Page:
"When I got released by Arizona (early in training camp), I started thinking to myself what the next step in my career would be," Harnish, 28, said. "Would it be football, business, do I go back to school for my MBA? It was a conflicting time."

Although “retired,” Harnish would gladly rejoin the league if another franchise extends him an offer.

“That’s not quite 100 percent,” said Harnish.” If a team were to call, like Minnesota called me last year, to be a backup right away, I would jump at that."


Ron Chenoy-USA TODAY Sports

The Indianapolis Colts drafted University of South Carolina tight end Justice Cunningham with the last pick in 2013. Cunningham got antsy waiting to get selected and disliked the entire experience.

“I was pretty upset. No, I was really upset,” said Cunningham, 26.

“By the time I did get the phone call from the Colts, I was already in talks with another team about signing as a free agent. It got to the point where I wasn’t really even thinking about the draft anymore. I just wanted to get with a team and go from there.”

The 6-foot-3, 258-pound Cunningham was promoted from the Colts’ practice squad to its active roster on November 19, 2013. Sadly for the massive Gamecock, Indianapolis cut Cunningham a mere week later. Cunningham was next waived by the Rams in September 2016 and he remains a free agent.


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University of Memphis safety Lonnie Ballentine was taken by the Houston Texans with the 256th pick in 2014. The 6-foot-3, 215-pound Ballentine has impressed the Texans’ coaching staff and showed tremendous forcefulness and power in the secondary. However, Ballentine has been plagued by injuries and unable to stay on the gridiron.

"We've stuck by Lonnie," Texans coach Bill O'Brien said. "Lonnie has a good skillset, we think. He's a great guy. He's had some, obviously, ups and downs with injuries. More downs than ups. But when he did play, which hasn't been much, but when he did play he showed flashes of the player that we thought he could be.”

Ballentine concurred with O’Brien’s analysis and expressed his appreciation to the Texans’ organization.

" It means a lot. I really appreciate everyone upstairs for believing in me and giving me a chance,” said Ballentine, 24. He remains on the Texans roster going into training camp this year.


Kyle Terada-USA TODAY Sports

University of Louisville tight end Gerald Christian wasn’t exactly familiar with Mr. Irrelevant. The Arizona Cardinals took the 6-foot-3, 245-pound Christian with the 265th pick in 2015.

“(After I was selected), people were calling me and telling me I was going to get a parade,” said Christian, 25. “But I just thought they were being funny. “I consider myself very relevant. At the end of the day, regardless of what the name is, I make my own destiny.”

A litany of ailments prevented Christian from shining in the Valley of the Sun and the Cardinals axed him in August 2016. Nonetheless, Christian quickly rebounded and debuted on the Buffalo Bills’ active roster in December 2016. Somewhat surprisingly, the Bills clipped Christian in March and he is a free agent seeking employment.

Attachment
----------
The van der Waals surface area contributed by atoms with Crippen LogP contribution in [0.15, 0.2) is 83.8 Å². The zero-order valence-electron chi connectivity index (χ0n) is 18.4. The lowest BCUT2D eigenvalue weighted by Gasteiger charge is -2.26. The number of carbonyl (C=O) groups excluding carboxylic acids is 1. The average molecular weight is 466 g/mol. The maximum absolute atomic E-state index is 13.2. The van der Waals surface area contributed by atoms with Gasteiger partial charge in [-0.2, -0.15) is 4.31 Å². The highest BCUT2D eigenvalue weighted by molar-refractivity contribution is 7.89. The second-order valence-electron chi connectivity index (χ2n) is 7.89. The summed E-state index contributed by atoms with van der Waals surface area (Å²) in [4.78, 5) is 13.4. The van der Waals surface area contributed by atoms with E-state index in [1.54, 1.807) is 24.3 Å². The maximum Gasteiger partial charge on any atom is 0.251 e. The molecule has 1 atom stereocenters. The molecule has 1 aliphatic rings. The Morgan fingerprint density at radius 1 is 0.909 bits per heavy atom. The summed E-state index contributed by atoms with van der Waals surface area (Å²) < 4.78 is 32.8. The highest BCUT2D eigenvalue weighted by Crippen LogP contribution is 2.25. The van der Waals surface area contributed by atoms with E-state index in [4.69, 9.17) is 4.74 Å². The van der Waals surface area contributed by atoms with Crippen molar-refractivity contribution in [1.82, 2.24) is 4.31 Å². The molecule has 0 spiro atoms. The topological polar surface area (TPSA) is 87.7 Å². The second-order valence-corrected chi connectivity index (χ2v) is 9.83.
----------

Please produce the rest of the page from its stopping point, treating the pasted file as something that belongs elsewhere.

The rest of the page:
2 KALAN REED - 2016

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University of Southern Mississippi cornerback Kalan Reed has the tools to become an extremely important Mr. Irrelevant. The 5-foot-11, 192-pound Reed was drafted by the Tennessee Titans with the 253rd choice in 2016.

“That was my team growing up, said Reed, 23. “Now, I am a Titan."

Reed, a first-team All-Conference USA selection, was promoted to the Titans’ active roster last November and he’s presently jockeying to start in the team’s secondary this autumn.

“(Reed’s) a very good movement player,” Titans General Manager Jon Robinson told the Tennessean. “Very good ball skills. Another productive player on the football.” The Titans shored up their secondary this offseason by adding Logan Ryan in free agency and drafting Adoree Jackson, so Reed's best hope will be to secure a spot on special teams.

1 CHAD KELLY - 2017

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Former University of Mississippi quarterback Chad Kelly is the nephew of legendary Buffalo Bills signal-caller Jim Kelly. The 6-foot-3, 225-pound Kelly was drafted by the Denver Broncos with the 253rd pick on April 29.

Because the Rebel was a notorious scofflaw in Oxford, many organizations were wary of taking Kelly. However, Broncos General Manager John Elway sought Jim’s honest advice.

"I called his uncle, and he said, 'He's a good kid,'" Elway said.

"I said, 'OK, that's all I need.' I trust Jim with that. Obviously, there's been some history there, but we felt comfortable. Chad understands what he's been through and is ready to take this step and realizes the step that he's taken is different than when he was in college. We're full of confidence that Chad's going to be able to come up here and understand the situation he's in.''

Kelly is hoping to backup Trevor Siemian or Paxton Lynch this autumn.